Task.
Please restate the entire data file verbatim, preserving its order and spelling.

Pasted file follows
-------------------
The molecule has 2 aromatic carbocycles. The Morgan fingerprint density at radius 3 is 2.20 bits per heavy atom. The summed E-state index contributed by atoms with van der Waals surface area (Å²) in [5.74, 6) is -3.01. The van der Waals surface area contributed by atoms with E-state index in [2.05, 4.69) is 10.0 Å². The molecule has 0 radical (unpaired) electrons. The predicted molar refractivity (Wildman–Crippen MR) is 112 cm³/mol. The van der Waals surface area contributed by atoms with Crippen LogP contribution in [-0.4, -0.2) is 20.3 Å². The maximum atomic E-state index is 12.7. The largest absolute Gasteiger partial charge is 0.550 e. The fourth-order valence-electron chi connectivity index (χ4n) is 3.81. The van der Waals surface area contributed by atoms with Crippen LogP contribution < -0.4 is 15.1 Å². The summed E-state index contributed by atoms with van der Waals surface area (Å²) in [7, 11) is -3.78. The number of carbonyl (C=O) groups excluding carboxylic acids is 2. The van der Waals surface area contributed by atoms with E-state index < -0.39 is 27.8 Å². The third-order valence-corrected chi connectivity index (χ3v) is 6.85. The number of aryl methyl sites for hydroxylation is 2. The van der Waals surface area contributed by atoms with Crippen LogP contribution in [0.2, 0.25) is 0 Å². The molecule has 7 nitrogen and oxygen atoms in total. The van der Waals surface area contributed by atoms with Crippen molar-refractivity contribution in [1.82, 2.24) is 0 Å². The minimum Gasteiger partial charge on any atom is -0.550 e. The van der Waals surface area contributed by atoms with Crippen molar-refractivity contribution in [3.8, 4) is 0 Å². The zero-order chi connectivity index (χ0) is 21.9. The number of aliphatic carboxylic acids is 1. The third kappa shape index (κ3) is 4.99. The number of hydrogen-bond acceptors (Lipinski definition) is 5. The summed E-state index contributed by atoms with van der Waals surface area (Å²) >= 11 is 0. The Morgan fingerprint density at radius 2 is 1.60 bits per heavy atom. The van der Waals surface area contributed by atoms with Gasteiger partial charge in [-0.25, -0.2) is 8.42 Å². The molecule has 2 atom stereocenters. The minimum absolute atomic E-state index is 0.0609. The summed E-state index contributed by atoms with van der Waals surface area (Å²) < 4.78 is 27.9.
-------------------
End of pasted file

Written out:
The molecule has 2 aromatic carbocycles. The Morgan fingerprint density at radius 3 is 2.20 bits per heavy atom. The summed E-state index contributed by atoms with van der Waals surface area (Å²) in [5.74, 6) is -3.01. The van der Waals surface area contributed by atoms with E-state index in [2.05, 4.69) is 10.0 Å². The molecule has 0 radical (unpaired) electrons. The predicted molar refractivity (Wildman–Crippen MR) is 112 cm³/mol. The van der Waals surface area contributed by atoms with Crippen LogP contribution in [-0.4, -0.2) is 20.3 Å². The maximum atomic E-state index is 12.7. The largest absolute Gasteiger partial charge is 0.550 e. The fourth-order valence-electron chi connectivity index (χ4n) is 3.81. The van der Waals surface area contributed by atoms with Crippen LogP contribution < -0.4 is 15.1 Å². The summed E-state index contributed by atoms with van der Waals surface area (Å²) in [7, 11) is -3.78. The number of carbonyl (C=O) groups excluding carboxylic acids is 2. The van der Waals surface area contributed by atoms with E-state index < -0.39 is 27.8 Å². The third-order valence-corrected chi connectivity index (χ3v) is 6.85. The number of aryl methyl sites for hydroxylation is 2. The van der Waals surface area contributed by atoms with Crippen LogP contribution in [0.2, 0.25) is 0 Å². The molecule has 7 nitrogen and oxygen atoms in total. The van der Waals surface area contributed by atoms with Crippen molar-refractivity contribution in [1.82, 2.24) is 0 Å². The minimum Gasteiger partial charge on any atom is -0.550 e. The van der Waals surface area contributed by atoms with Crippen molar-refractivity contribution in [3.8, 4) is 0 Å². The zero-order chi connectivity index (χ0) is 21.9. The number of aliphatic carboxylic acids is 1. The third kappa shape index (κ3) is 4.99. The number of hydrogen-bond acceptors (Lipinski definition) is 5. The summed E-state index contributed by atoms with van der Waals surface area (Å²) >= 11 is 0. The Morgan fingerprint density at radius 2 is 1.60 bits per heavy atom. The van der Waals surface area contributed by atoms with Gasteiger partial charge in [-0.25, -0.2) is 8.42 Å². The molecule has 2 atom stereocenters. The minimum absolute atomic E-state index is 0.0609. The summed E-state index contributed by atoms with van der Waals surface area (Å²) < 4.78 is 27.9.